Developing countries: the role of refrigeration in nutrition

The global population is booming, but the global food supply is not. It is estimated that by the year 2030 about 84% of the world’s 8.3 billion people will inhabit developing countries. Currently, close to 900 million are severely malnourished.

A major shortfall of global food production is post-harvest loses, if not preceded by contamination and poor harvesting timing, methods and hygiene; and not succeeded by the lack of cultivatable land, water resources (insufficient irrigation), and improved agricultural technology. A portion of post-harvest loses of perishable food can be contributed to somewhat inadequate preservation technologies for large harvests. Satisfactory nutritional distribution is not only upheld in the quantity of food but the quality as well.

Refrigeration is key to the safety and security of food and could reduce a large portion of food loses. Drying, salting and canning are effective preservation methods, but these do not go far enough to extend shelf life, food quantity and food quality like refrigeration can. Refrigeration reduces spoilage (especially effective in high ambient temperature countries) and foodborne illnesses, and as for the preservation of quantity, large yields can be maintained by refrigerated trucks when transported far distances from farm to buyer. This is vital for growing economies when it comes to international trade. In addition, refrigeration is highly important for ‘out of season’ food reserves and storage.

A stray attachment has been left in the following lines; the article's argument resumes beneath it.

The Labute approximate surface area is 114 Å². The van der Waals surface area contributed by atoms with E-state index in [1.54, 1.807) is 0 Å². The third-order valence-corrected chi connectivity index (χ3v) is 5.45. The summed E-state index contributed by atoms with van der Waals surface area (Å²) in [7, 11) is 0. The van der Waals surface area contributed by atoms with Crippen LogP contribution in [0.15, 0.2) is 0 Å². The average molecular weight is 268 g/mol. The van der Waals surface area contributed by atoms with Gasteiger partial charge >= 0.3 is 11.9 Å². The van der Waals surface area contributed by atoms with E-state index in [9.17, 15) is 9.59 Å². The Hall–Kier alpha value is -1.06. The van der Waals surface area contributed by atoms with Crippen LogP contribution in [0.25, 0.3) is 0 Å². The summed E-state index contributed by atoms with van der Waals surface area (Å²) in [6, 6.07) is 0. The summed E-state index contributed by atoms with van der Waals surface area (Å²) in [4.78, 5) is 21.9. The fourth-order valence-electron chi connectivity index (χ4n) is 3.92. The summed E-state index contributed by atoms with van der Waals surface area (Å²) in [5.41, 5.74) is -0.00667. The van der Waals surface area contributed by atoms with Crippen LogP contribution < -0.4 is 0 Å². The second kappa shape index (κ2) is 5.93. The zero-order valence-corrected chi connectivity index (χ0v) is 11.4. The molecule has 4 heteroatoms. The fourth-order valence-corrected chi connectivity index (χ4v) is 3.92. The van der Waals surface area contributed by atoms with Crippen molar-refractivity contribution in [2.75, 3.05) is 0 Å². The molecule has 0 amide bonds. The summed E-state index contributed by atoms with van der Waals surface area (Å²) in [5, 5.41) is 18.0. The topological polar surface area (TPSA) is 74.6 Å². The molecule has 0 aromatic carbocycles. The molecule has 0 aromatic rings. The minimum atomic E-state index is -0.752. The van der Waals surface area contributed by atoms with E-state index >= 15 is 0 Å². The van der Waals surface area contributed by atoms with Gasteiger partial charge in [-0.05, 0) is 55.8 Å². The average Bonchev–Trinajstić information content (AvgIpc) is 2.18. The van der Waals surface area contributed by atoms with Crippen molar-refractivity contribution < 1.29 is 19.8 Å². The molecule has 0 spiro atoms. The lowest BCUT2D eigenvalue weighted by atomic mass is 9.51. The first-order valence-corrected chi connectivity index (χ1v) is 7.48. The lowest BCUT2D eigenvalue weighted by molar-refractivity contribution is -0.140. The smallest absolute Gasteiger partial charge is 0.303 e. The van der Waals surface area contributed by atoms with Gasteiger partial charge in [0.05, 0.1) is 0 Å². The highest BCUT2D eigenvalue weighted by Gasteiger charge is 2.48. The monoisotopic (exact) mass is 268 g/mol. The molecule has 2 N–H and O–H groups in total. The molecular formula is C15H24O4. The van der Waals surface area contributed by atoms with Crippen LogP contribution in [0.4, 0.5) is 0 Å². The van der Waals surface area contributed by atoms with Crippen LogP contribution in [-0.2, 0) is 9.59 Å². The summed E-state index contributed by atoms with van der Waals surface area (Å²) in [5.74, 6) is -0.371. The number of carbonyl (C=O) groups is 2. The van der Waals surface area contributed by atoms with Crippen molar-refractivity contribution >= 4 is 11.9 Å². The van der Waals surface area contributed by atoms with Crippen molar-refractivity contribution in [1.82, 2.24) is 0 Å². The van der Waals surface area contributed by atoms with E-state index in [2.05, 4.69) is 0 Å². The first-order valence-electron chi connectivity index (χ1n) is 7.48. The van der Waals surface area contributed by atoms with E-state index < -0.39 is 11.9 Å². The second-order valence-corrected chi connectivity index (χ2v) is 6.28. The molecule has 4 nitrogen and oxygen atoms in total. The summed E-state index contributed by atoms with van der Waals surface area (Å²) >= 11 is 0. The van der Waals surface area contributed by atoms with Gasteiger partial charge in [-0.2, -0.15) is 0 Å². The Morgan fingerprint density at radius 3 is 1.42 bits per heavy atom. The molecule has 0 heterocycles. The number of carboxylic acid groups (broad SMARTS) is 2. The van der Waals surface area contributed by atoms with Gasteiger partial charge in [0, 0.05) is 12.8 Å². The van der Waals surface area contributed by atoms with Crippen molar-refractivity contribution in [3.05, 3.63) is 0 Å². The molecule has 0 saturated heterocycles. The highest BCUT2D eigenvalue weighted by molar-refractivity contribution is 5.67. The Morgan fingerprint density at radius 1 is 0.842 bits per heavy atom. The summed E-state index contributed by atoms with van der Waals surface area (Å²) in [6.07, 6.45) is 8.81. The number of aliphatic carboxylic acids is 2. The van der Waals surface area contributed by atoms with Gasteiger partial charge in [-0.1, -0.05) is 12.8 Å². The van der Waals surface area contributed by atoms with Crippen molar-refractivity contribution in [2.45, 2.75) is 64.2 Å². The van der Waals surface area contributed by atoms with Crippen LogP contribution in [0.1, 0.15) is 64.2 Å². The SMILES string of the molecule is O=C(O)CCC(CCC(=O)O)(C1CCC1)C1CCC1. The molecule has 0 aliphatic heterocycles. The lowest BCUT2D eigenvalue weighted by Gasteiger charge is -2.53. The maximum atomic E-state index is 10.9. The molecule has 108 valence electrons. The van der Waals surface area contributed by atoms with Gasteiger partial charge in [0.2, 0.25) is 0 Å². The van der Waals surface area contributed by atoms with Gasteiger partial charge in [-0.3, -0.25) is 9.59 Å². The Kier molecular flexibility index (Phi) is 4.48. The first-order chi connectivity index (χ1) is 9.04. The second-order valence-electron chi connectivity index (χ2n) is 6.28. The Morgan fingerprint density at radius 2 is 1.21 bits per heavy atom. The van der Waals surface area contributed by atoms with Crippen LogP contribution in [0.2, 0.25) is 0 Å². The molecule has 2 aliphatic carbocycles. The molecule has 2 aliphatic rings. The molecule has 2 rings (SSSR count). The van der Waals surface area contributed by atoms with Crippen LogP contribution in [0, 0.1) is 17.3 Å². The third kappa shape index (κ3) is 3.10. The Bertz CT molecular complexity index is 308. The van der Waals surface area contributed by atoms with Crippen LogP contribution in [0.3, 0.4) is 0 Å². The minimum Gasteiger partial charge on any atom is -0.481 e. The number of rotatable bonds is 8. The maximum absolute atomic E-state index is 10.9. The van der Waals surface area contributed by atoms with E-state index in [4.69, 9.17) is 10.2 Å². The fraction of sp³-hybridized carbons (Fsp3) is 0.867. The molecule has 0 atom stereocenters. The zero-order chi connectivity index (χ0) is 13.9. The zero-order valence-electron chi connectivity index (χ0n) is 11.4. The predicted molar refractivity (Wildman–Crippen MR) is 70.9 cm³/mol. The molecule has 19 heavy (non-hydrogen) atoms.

Warm developing countries, like those in sub-Saharan Africa, have different refrigeration needs to other developing countries. In these countries, there is a greater need for close proximity and large storage capacity refrigeration plants, rapid cooling, and an unbroken and sophisticated cold chain network.

“The strengthening of the cold chain is thus vital within the framework of food safety and prevention of undernourishment. The cost of refrigeration, including both the acquisition and the operation of equipment, can often be offset, especially for the most expensive foods, by the revenue from sales of foodstuffs that, without refrigerating equipment, would otherwise have been lost.”

BITZER offers compressors that cater specifically to the cold chain industry (most popular is the ECOLINE) – trucks, trailers, ships and containers. For road transportation, compressors such as the ROADSTAR, the FR series and the OCTAGON 2-stage are most commonly used. For ship cooling, the HSK, HSN, OSK and OSN series are widespread, and the OCTAGON 2-stage is the compressor of choice for containers. For cold storage, the following compressors are most commonly used OSKA series, OSK series, HSK series, W…A series and 2nd generation 2-stage.

BITZER is continuously looking to the future when it comes to the ability to provide refrigeration solutions that are reliable over the long term. BITZER is internationally renowned for its energy efficiency, specifically at full and part load; its ability to operate economically with low GWP refrigerants; and its user friendliness.



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